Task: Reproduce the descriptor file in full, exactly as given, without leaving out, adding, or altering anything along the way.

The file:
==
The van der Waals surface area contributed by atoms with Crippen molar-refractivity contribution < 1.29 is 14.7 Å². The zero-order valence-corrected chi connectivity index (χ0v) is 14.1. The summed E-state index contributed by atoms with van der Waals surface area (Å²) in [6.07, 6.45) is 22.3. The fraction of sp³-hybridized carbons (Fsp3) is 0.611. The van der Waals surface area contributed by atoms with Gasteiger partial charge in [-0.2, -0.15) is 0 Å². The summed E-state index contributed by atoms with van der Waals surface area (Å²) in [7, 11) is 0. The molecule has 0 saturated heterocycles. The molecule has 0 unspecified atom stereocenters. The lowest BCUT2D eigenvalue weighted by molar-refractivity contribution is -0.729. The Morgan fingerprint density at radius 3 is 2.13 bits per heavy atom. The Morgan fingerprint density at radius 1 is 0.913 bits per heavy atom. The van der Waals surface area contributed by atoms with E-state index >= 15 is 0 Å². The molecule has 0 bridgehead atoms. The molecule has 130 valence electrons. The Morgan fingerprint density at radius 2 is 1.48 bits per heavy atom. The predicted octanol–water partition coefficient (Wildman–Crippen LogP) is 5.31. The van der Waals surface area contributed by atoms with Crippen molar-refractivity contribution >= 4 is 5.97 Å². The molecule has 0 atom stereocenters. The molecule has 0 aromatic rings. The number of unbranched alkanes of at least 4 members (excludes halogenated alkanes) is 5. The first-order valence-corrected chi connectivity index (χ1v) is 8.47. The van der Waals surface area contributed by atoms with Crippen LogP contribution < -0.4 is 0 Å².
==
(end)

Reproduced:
The van der Waals surface area contributed by atoms with Crippen molar-refractivity contribution < 1.29 is 14.7 Å². The zero-order valence-corrected chi connectivity index (χ0v) is 14.1. The summed E-state index contributed by atoms with van der Waals surface area (Å²) in [6.07, 6.45) is 22.3. The fraction of sp³-hybridized carbons (Fsp3) is 0.611. The van der Waals surface area contributed by atoms with Gasteiger partial charge in [-0.2, -0.15) is 0 Å². The summed E-state index contributed by atoms with van der Waals surface area (Å²) in [7, 11) is 0. The molecule has 0 saturated heterocycles. The molecule has 0 unspecified atom stereocenters. The lowest BCUT2D eigenvalue weighted by molar-refractivity contribution is -0.729. The Morgan fingerprint density at radius 3 is 2.13 bits per heavy atom. The Morgan fingerprint density at radius 1 is 0.913 bits per heavy atom. The van der Waals surface area contributed by atoms with E-state index >= 15 is 0 Å². The molecule has 0 bridgehead atoms. The molecule has 130 valence electrons. The Morgan fingerprint density at radius 2 is 1.48 bits per heavy atom. The predicted octanol–water partition coefficient (Wildman–Crippen LogP) is 5.31. The van der Waals surface area contributed by atoms with Crippen molar-refractivity contribution >= 4 is 5.97 Å². The molecule has 0 atom stereocenters. The molecule has 0 aromatic rings. The number of unbranched alkanes of at least 4 members (excludes halogenated alkanes) is 5. The first-order valence-corrected chi connectivity index (χ1v) is 8.47. The van der Waals surface area contributed by atoms with Crippen LogP contribution < -0.4 is 0 Å².